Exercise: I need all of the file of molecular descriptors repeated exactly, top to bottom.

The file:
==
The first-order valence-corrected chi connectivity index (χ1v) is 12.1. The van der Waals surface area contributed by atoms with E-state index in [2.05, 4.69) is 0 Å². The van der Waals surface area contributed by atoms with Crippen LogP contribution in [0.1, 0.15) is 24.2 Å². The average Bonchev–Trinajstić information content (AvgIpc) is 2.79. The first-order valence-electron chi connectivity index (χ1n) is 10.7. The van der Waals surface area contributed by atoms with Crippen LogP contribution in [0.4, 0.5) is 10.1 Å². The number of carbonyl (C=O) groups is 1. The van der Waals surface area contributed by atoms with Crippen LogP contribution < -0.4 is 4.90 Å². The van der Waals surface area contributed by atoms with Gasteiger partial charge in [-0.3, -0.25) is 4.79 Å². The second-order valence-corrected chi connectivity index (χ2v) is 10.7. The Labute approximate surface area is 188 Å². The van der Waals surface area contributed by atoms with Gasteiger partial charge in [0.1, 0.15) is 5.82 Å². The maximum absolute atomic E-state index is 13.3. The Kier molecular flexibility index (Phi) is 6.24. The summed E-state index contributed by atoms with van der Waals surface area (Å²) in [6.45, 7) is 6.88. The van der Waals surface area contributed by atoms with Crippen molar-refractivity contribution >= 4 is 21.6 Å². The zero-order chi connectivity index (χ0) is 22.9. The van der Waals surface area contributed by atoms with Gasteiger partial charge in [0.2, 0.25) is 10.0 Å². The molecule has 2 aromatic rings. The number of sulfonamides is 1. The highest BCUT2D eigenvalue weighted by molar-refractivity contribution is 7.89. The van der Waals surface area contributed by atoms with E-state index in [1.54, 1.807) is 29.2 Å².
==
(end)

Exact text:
The first-order valence-corrected chi connectivity index (χ1v) is 12.1. The van der Waals surface area contributed by atoms with E-state index in [2.05, 4.69) is 0 Å². The van der Waals surface area contributed by atoms with Crippen LogP contribution in [0.1, 0.15) is 24.2 Å². The average Bonchev–Trinajstić information content (AvgIpc) is 2.79. The first-order valence-electron chi connectivity index (χ1n) is 10.7. The van der Waals surface area contributed by atoms with Crippen LogP contribution in [0.4, 0.5) is 10.1 Å². The number of carbonyl (C=O) groups is 1. The van der Waals surface area contributed by atoms with Crippen LogP contribution < -0.4 is 4.90 Å². The van der Waals surface area contributed by atoms with Gasteiger partial charge in [-0.3, -0.25) is 4.79 Å². The second-order valence-corrected chi connectivity index (χ2v) is 10.7. The Labute approximate surface area is 188 Å². The van der Waals surface area contributed by atoms with Gasteiger partial charge in [0.1, 0.15) is 5.82 Å². The maximum absolute atomic E-state index is 13.3. The Kier molecular flexibility index (Phi) is 6.24. The summed E-state index contributed by atoms with van der Waals surface area (Å²) in [6.45, 7) is 6.88. The van der Waals surface area contributed by atoms with Crippen molar-refractivity contribution >= 4 is 21.6 Å². The zero-order chi connectivity index (χ0) is 22.9. The van der Waals surface area contributed by atoms with Gasteiger partial charge in [0.2, 0.25) is 10.0 Å². The molecule has 2 aromatic rings. The number of sulfonamides is 1. The highest BCUT2D eigenvalue weighted by molar-refractivity contribution is 7.89. The van der Waals surface area contributed by atoms with E-state index in [1.54, 1.807) is 29.2 Å².